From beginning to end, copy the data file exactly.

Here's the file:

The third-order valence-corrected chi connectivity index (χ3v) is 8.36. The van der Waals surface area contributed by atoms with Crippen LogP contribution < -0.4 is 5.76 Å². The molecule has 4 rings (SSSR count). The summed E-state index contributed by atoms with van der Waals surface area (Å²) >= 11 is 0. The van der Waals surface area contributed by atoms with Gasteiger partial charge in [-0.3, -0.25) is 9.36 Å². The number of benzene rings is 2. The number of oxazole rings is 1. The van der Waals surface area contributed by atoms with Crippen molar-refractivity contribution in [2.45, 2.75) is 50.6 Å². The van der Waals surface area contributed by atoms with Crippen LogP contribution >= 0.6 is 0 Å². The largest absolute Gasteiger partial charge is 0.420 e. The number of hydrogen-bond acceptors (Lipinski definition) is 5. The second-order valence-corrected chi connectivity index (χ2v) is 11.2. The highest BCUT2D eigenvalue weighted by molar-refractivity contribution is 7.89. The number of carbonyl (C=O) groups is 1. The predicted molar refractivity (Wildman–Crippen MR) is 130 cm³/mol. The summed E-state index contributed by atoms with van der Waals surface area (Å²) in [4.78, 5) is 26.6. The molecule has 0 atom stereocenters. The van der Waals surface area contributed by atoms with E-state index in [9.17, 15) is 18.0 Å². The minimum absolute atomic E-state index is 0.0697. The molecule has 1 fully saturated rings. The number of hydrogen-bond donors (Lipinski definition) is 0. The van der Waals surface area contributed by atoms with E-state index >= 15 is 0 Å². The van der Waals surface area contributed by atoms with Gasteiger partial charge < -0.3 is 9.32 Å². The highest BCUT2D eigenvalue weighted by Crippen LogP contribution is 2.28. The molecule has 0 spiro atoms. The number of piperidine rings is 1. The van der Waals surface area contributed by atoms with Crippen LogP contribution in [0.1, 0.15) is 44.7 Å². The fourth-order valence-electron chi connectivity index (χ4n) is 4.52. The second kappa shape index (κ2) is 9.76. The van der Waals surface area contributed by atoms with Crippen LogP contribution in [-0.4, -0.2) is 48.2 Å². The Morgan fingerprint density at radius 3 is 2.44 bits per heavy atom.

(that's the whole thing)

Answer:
The third-order valence-corrected chi connectivity index (χ3v) is 8.36. The van der Waals surface area contributed by atoms with Crippen LogP contribution < -0.4 is 5.76 Å². The molecule has 4 rings (SSSR count). The summed E-state index contributed by atoms with van der Waals surface area (Å²) >= 11 is 0. The van der Waals surface area contributed by atoms with Gasteiger partial charge in [-0.3, -0.25) is 9.36 Å². The number of benzene rings is 2. The number of oxazole rings is 1. The van der Waals surface area contributed by atoms with Crippen molar-refractivity contribution in [2.45, 2.75) is 50.6 Å². The van der Waals surface area contributed by atoms with Crippen LogP contribution >= 0.6 is 0 Å². The largest absolute Gasteiger partial charge is 0.420 e. The number of hydrogen-bond acceptors (Lipinski definition) is 5. The second-order valence-corrected chi connectivity index (χ2v) is 11.2. The highest BCUT2D eigenvalue weighted by molar-refractivity contribution is 7.89. The number of carbonyl (C=O) groups is 1. The predicted molar refractivity (Wildman–Crippen MR) is 130 cm³/mol. The summed E-state index contributed by atoms with van der Waals surface area (Å²) in [4.78, 5) is 26.6. The molecule has 0 atom stereocenters. The van der Waals surface area contributed by atoms with E-state index in [9.17, 15) is 18.0 Å². The minimum absolute atomic E-state index is 0.0697. The molecule has 1 fully saturated rings. The number of hydrogen-bond donors (Lipinski definition) is 0. The van der Waals surface area contributed by atoms with E-state index >= 15 is 0 Å². The van der Waals surface area contributed by atoms with Gasteiger partial charge < -0.3 is 9.32 Å². The highest BCUT2D eigenvalue weighted by Crippen LogP contribution is 2.28. The molecule has 0 spiro atoms. The number of piperidine rings is 1. The van der Waals surface area contributed by atoms with Crippen LogP contribution in [0.1, 0.15) is 44.7 Å². The fourth-order valence-electron chi connectivity index (χ4n) is 4.52. The second kappa shape index (κ2) is 9.76. The van der Waals surface area contributed by atoms with Crippen LogP contribution in [-0.4, -0.2) is 48.2 Å². The Morgan fingerprint density at radius 3 is 2.44 bits per heavy atom.